The Hermiston School District said good-bye to traditional vision screenings this year in favor of a new high-tech, faster alternative.
Instead of requiring students to recite letters ranging in size and direction, students, instead, had to sit and look into a camera. Hermiston Lions Director Bev Bridgewater said using what is called an auto-refractor, technicians from the Oregon Lions Sight and Hearing Foundation examined nearly every Hermiston student in kindergarten through eighth grades for possible eye issues this week.
Bridgewater said, during the exams, technicians sat about two to three feet away from the students and used the special device to focus on the students pupil. Once the device locked onto that portion of the students eye, it took a picture and processed that image to determine whether the child had one or more of 13 eye problems it is programmed to detect. Those eye problems range from the milder issues of astigmatism to the more serious eye conditions that could lead to blindness.
The whole process, Bridgewater said, usually took no longer than 10 seconds per student.
With two cameras, we could do a whole class in about five to seven minutes, she said. We were done by noon at all but one school.
Bridgewater said the image results went on reports that parents can take to an eye doctor as a referral.
We werent diagnosing anyone, she said. We cant do that, but (parents) can use the list as a referral. It lists all the issues right there on that page.
If a students family cant afford an eye doctor, Bridgewater said, parents are also welcome to submit the report to the local Lions Club, which may be able to offer additional services to that family. She said the report also goes in the students file at his or her school.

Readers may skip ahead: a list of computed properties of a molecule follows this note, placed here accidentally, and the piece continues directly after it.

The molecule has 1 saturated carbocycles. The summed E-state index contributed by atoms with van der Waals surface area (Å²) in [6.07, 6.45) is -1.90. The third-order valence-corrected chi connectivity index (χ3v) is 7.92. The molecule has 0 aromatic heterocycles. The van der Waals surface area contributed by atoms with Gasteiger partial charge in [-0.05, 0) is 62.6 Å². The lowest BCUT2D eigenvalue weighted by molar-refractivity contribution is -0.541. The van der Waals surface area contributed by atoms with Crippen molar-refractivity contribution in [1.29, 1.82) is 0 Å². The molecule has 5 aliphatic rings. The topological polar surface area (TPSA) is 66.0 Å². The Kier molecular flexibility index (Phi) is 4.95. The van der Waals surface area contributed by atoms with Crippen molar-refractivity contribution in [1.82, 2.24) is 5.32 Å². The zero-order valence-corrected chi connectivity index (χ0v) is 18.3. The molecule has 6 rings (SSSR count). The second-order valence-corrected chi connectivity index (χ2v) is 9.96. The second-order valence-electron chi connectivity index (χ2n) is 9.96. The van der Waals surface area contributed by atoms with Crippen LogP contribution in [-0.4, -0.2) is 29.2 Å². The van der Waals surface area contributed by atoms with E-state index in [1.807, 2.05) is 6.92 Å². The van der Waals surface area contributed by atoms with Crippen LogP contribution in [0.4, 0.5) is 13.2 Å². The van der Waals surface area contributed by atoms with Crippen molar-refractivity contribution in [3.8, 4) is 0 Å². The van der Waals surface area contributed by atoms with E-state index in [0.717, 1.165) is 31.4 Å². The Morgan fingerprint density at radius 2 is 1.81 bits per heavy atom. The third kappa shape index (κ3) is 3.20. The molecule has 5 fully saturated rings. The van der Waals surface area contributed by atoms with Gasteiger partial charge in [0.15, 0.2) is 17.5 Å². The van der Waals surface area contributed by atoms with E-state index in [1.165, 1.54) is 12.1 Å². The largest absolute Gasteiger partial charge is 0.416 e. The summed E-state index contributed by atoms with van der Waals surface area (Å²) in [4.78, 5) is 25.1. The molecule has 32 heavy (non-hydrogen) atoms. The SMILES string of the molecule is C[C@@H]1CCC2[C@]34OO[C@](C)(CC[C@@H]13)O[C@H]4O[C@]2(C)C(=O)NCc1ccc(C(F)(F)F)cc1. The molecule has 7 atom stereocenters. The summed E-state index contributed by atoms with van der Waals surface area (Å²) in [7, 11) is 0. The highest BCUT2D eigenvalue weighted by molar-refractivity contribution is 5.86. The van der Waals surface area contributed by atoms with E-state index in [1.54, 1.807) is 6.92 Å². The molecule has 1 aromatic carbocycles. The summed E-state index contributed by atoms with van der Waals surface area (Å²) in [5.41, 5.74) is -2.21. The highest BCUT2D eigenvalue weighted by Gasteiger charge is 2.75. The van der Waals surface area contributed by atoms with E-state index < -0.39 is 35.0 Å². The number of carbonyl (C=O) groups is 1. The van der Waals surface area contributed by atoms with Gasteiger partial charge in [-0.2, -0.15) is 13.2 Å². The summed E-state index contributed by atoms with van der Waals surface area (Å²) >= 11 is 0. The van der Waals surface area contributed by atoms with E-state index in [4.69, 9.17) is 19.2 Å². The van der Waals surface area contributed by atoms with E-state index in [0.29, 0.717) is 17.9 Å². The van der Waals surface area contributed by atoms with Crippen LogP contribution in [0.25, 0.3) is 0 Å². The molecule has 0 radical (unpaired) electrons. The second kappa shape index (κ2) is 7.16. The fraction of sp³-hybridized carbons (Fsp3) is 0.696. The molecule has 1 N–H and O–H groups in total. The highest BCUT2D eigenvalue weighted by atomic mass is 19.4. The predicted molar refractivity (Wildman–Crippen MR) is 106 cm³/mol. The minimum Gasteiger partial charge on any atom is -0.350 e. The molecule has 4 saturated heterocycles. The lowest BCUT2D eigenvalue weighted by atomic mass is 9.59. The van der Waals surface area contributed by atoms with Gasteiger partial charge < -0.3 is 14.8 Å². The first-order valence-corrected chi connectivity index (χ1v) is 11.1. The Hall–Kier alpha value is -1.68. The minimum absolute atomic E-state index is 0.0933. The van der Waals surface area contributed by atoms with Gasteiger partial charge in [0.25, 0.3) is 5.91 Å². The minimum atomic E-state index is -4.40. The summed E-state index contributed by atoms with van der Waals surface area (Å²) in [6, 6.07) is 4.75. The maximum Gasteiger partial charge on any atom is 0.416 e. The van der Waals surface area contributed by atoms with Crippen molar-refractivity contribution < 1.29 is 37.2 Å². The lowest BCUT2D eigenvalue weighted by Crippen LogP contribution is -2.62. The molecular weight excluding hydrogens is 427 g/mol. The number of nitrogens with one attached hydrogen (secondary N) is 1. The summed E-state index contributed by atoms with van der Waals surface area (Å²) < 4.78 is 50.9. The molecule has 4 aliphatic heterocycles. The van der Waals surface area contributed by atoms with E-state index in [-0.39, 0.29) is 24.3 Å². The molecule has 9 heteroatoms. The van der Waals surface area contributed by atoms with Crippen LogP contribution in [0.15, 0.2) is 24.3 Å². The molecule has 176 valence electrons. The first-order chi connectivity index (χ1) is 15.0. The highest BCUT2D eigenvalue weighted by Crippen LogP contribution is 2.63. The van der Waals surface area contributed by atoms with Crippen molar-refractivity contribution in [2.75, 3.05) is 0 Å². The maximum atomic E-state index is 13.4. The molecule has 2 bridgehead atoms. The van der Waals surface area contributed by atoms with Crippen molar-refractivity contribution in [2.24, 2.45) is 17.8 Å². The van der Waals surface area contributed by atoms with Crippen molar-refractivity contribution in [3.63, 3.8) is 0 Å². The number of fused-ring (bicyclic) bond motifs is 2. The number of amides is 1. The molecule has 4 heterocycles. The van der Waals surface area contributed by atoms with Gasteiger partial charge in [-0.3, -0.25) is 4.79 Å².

I suspect we will get some requests for assistance with this, Bridgewater said to her fellow Lions at their last meeting on Wednesday. It seemed to go really well.
Bridgewater said the new auto-refractor provides more accurate results. With the old chart system, technicians were unable to accurately say whether students need glasses or not.
Bridgewater said examiners saw a greater number of students with eye problems than that of the state average, but she feels that is because this type of eye exam has never been offered to school district students before. She said she didnt have exact numbers, but at one particular elementary school, approximately 13 to 14 students were reported to need additional vision services.
Lion Carol Clupny said she was impressed by how fast the students were able to cycle through and how efficient the process was, despite the fact that it was the first time the Lions used the new device. She said she was also impressed that they were able to screen some of the students with special needs using the tool.
Bridgewater also noted that the technicians were very impressed by how polite the students were as they moved through the process.
This year, according to a new law enacted in July, all students are required to submit proof of a vision screening within 120 days of enrollment with the district. Because of the partnership with the Hermiston Lions, the district could provide the exams in the schools.
Overall, it was a great partnership, Jon Mishra, executive director of special programs in the HSD, said. We appreciate the Lions and volunteers who assisted in the screening. The innovative screening process was a huge benefit as the technology provided an accurate overall picture that the previous methods were not able to detect.
Mishra said district administrators will notify families of screening results.
Bridgewater said the cost of the eye screenings was covered by grants and other funding from the district. She said, however, for other schools or districts interested, the screenings only cost about $100 a day. People who are interested in hearing more about the service can contact Bridgewater at firstname.lastname@example.org.